The Enid News and Eagle, Enid, OK

May 16, 2013

We think we can do it all by ourselves

By Sarah Thompson
Enid News & Eagle

— I have the basic cable package.

That means I miss out on all the good channels like Hallmark and the Oprah Winfrey Network.

But, around every major holiday, those Hallmark people let you watch their station for a week or so. It provides enough warm fuzziness to keep me content until the next holiday. In my opinion, it’s about the only station you DVR just so you can watch the commercials. Mother’s Day just passed, and Hallmark has returned.

 This morning I happened to catch the “I Love Lucy” episode where she convinces Ricky she knows how to ride a horse. Due to her pride, she refuses to ask for help. She flips over one side, ends up on someone’s shoulders, and falls a few times before she even gets on the horse. The horse takes off and she doesn’t even know how to steer. The horse returns without her and she comes stumbling back all wrapped up in a bush.

We’re a lot like Lucy, except it’s never as funny as when it happens to her. We flip around and fall down a few times before we figure it out.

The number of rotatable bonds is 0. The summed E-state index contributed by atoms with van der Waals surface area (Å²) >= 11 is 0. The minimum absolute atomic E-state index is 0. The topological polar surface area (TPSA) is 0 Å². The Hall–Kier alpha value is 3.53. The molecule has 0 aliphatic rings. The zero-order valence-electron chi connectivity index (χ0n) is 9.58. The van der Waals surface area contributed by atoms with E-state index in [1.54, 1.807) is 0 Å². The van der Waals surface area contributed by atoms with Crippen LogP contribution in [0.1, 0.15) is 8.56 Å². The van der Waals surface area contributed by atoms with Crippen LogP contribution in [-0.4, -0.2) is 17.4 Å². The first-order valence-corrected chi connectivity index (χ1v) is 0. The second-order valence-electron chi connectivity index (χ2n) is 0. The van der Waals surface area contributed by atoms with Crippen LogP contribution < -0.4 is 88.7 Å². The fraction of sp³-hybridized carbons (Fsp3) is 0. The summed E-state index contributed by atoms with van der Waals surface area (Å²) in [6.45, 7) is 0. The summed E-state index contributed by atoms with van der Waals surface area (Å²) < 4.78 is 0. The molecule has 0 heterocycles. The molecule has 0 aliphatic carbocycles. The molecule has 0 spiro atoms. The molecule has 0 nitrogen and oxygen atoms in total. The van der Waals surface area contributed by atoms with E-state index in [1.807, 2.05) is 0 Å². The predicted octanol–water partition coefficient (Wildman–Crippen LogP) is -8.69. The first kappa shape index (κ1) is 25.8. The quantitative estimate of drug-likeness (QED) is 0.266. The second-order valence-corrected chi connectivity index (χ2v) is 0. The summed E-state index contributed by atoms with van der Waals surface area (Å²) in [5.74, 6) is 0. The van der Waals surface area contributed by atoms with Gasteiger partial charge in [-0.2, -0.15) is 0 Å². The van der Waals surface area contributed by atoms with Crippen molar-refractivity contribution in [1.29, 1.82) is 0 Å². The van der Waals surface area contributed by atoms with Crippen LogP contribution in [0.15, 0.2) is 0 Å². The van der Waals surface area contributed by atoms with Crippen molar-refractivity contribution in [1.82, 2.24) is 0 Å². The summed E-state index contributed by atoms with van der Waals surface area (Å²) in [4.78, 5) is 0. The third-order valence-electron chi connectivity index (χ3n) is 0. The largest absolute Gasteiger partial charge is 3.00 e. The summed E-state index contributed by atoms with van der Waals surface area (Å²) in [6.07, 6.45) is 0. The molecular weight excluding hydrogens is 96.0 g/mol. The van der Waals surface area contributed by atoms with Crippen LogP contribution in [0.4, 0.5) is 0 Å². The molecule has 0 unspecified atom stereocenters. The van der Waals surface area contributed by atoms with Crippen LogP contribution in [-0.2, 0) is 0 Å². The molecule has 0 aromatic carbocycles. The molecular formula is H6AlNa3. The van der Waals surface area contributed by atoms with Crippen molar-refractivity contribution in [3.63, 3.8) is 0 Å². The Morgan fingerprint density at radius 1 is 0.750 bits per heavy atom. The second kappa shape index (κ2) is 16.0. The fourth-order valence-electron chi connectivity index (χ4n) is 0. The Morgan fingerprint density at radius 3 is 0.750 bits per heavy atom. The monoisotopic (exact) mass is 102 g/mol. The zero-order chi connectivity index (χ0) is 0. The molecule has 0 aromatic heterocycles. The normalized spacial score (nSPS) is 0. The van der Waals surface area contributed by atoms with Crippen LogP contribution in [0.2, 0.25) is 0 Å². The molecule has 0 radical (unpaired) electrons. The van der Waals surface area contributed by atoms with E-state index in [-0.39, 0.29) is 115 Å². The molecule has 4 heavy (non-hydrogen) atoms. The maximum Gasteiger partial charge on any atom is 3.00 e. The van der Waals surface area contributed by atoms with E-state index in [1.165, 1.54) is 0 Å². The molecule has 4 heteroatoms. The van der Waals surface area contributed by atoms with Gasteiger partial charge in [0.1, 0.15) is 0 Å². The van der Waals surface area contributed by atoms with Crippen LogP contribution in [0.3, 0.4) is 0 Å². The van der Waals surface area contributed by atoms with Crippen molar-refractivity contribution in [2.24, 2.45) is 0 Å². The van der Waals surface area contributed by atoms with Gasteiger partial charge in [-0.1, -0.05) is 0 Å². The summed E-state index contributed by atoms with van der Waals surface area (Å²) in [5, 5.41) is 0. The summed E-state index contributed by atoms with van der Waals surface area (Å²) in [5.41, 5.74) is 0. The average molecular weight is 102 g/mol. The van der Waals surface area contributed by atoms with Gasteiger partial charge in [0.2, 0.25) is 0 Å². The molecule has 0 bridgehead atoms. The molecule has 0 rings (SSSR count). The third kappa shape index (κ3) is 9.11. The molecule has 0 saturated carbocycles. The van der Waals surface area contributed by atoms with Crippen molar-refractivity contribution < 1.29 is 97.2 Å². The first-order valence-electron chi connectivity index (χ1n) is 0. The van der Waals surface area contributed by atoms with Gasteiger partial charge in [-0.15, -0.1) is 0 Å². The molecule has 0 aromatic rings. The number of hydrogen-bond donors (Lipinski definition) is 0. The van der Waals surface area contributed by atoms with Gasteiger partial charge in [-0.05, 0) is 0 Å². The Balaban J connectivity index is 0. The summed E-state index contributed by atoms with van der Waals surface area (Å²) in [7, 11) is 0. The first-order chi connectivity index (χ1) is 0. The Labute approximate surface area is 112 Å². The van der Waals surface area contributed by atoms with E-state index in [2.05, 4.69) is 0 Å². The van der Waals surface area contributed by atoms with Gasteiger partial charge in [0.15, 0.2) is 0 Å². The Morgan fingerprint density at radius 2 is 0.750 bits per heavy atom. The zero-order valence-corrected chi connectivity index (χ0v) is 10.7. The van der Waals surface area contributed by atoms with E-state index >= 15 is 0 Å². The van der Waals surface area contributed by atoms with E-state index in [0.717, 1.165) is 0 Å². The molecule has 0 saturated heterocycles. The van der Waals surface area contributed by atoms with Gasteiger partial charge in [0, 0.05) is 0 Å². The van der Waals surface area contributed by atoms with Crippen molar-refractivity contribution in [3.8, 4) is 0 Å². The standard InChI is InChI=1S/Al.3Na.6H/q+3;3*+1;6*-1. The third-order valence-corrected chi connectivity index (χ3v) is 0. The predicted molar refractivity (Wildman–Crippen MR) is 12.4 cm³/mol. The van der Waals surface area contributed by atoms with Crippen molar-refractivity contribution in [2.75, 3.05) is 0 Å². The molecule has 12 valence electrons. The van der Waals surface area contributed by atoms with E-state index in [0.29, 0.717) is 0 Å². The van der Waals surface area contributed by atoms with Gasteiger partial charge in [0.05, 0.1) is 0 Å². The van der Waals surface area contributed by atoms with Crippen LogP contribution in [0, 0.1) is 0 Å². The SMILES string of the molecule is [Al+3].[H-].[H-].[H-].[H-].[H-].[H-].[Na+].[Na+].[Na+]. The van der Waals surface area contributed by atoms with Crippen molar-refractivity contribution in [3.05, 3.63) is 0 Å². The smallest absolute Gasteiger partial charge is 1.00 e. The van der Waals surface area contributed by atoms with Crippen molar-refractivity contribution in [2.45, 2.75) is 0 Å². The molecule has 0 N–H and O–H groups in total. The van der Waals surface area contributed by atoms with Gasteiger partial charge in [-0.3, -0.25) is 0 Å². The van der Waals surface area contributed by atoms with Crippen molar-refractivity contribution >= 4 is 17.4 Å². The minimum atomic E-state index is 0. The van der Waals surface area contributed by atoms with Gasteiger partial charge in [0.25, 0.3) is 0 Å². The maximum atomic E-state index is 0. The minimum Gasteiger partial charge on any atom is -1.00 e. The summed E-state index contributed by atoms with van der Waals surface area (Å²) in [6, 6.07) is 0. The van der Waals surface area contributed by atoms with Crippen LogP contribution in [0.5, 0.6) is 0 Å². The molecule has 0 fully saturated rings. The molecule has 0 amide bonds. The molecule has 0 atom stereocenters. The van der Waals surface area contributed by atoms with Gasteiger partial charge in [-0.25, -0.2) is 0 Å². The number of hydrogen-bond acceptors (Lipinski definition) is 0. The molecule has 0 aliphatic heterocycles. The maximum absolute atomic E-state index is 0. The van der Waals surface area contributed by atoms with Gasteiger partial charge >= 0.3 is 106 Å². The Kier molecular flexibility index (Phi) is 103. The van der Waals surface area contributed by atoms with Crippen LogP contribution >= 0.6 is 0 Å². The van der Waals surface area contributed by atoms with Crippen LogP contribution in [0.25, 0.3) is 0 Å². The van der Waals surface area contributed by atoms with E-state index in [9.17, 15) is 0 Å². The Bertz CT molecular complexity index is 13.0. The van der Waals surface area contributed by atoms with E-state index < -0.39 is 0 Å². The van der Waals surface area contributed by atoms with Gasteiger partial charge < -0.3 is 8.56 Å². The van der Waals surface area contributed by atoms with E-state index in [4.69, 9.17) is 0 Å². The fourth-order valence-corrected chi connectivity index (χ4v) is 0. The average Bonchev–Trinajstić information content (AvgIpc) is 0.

Then we shout, “How do you steer this thing? Where are the brakes?”

We end up in the bushes somewhere and realize this was not what we had bargained for.

Joni Earekson Tada, a Christian evangelist and author completely paralyzed from the neck down, once said:

“I can never forget that I am disabled, it is with me every moment of everyday. I can’t brush my hair or blow my nose. I am completely dependent on the Lord and others. At times you are aware of your brokenness, but it must be easy to forget and carry on as if you can do everything for yourself.”

We forget we need God because we think we can do it all by ourselves.

Not until we are pulling branches out of our hair do we recognize we need God in a really big way.

Perhaps we need to say, “God, I need you more than ever. I’m not sure how to steer. Maybe you could just point me in the right direction. I’d like to avoid a few more of those bushes.”

Follow Sarah Thompson, who is a social worker in the Enid area, at or email her at